Simon Esmonde Cleary
Later Roman Britain is viewed in a wide context to identify which developments are expressions of wider trends and which are more insular. Four major factors are considered. First, the withdrawal of the imperial presence from northern Gaul and Germany, in particular as it affected the society and economy of these regions, which had become increasingly militarized. Second, the disintegration of the economic formations of the wider West following the removal of the imperial system, especially the economic nexus promoted by the fiscal requirements of the state. Third, the continuing vitality of ‘traditional’ urbanism derived from imperial and senatorial models, expressive of a common aristocratic culture and very visible in southern Britain. Fourth, the changes to settlement and funerary archaeology in the fifth century as expressions of social and economic restructuring. Britain is considered in relation to all these developments, to try to combat over-insular perspectives.
Much of Britain saw significant changes in the later part of the first millennium bc, particularly in the south-east. Widespread but regionally varied changes in settlement organization resulted in the emergence of new types of sites, some of which have been termed oppida. Changes included the reappearance of gold, the adoption of wheel-turned pottery, new styles of clothes fastening, and cremation burial from Late La Tène Gaul. The burial tradition included a small number of richly furnished burials. Imports of Roman origin were transmitted through Gaulish intermediaries. After Caesar’s expeditions to Britain, the influence of Rome was much more marked and imports increased. Contacts between Britain and Rome may have included formal recognition of some rulers as client kings. Evidence suggests a limited knowledge of literacy and Latin, but the cultural significance of many Roman objects is often unclear.
Britain’s place in the Roman Empire cannot be seen in isolation. The province’s close links to Gaul and Germany stemmed from earlier interaction in the late Iron Age, and these connections have been seen as highly significant in explaining the changes in burial, dress, and settlement that took place in Britain from the first century BC to the fifth century AD. Exploring evidence from changes in diet, architecture, and burial rites, this chapter will assess the nature and extent of cultural interactions between these provinces. In particular, it will examine whether these links can be used to argue for a ‘Gallicization’ of Britain, rather than a ‘Romanization’. It will question whether such terms are helpful in reconceptualizing the processes of cultural change before and after the Roman Conquest or whether they present their own set of problems for understanding cultural interactions and social change.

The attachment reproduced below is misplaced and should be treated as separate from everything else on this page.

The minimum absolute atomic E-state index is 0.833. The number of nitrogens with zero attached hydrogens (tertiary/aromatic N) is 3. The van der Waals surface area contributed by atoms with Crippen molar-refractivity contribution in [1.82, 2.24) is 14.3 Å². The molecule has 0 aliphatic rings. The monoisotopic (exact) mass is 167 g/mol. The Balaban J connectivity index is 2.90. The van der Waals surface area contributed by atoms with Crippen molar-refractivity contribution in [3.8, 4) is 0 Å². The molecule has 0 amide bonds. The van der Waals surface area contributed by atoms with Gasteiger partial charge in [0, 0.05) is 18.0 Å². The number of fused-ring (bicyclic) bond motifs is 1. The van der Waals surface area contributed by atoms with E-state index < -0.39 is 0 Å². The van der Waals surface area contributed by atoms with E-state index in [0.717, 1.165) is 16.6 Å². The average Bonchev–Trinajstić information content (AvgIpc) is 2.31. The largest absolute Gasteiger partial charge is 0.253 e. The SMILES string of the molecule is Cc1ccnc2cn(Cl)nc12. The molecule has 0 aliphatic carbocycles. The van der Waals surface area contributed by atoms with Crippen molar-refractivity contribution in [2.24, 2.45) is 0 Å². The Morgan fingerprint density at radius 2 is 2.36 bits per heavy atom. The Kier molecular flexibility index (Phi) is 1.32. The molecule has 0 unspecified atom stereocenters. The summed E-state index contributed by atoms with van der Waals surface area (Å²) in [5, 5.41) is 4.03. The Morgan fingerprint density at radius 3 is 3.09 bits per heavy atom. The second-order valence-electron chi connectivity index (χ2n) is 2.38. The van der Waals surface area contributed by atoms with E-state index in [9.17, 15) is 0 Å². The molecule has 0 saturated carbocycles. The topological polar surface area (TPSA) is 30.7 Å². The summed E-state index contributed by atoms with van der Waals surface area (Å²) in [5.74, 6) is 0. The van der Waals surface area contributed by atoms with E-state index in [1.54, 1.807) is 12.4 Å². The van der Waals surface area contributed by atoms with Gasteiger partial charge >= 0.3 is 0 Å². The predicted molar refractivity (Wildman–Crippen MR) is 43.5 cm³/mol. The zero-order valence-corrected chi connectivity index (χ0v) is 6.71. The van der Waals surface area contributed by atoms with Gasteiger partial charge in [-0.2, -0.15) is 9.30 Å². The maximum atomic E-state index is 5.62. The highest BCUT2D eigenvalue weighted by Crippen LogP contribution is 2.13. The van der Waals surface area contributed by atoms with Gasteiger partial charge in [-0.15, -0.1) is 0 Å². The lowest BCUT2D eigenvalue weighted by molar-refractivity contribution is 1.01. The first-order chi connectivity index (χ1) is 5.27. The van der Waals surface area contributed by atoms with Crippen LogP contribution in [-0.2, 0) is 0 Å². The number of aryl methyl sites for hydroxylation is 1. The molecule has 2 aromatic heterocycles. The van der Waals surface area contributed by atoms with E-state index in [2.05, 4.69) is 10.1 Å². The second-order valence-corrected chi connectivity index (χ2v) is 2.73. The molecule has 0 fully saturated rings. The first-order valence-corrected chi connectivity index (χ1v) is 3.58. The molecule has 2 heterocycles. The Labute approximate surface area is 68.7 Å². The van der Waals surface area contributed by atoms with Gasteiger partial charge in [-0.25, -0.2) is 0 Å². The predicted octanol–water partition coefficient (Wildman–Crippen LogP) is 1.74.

This chapter explores the migration patterns of those who were born in the Roman province of Britain and moved to the continental Europe in the late first–third centuries AD using epigraphic and archaeological evidence. Attention is given to the ways ethnic identity might have been projected by the mobile Britons, and the chapter shows how their identities were re-created and reused within the host societies. It shows that the epigraphic evidence consists of a considerable degree of variation in naming origin and that various choices were being made to express descent, although, in general, mobile British individuals still felt themselves to be connected with the province of their birth. Furthermore, the chapter deals with the occurrence of British-made brooches on the Continent and analyses how the contexts in which British brooches appeared reflect the diversity of their meanings and associations which emanated through their usage, considering that brooches are not evidence of the ethnicity of their users and wearers. It argues that the past was an important matter when brooches were put in specific contexts abroad. The desire to forget, reinvent, evoke, or project the past attests to the importance and value of memory in communities who travelled from Roman Britain to the Continent.
The study of rural settlement in Roman Britain is undergoing a period of re-evaluation and change. In the past, work has focused on the individual study sites, especially villas. Now there is an increasing interest in the exploitation of whole landscapes, with an emphasis on the people who lived in them and the ways that they exploited the resources available to them. These trends are reviewed, and a case study is presented based on the author’s fieldwork in East Yorkshire. Given that the bulk of the population of Roman Britain lived in the countryside, emphasis is placed on understanding the active role of these people in creating the culture of Roman Britain.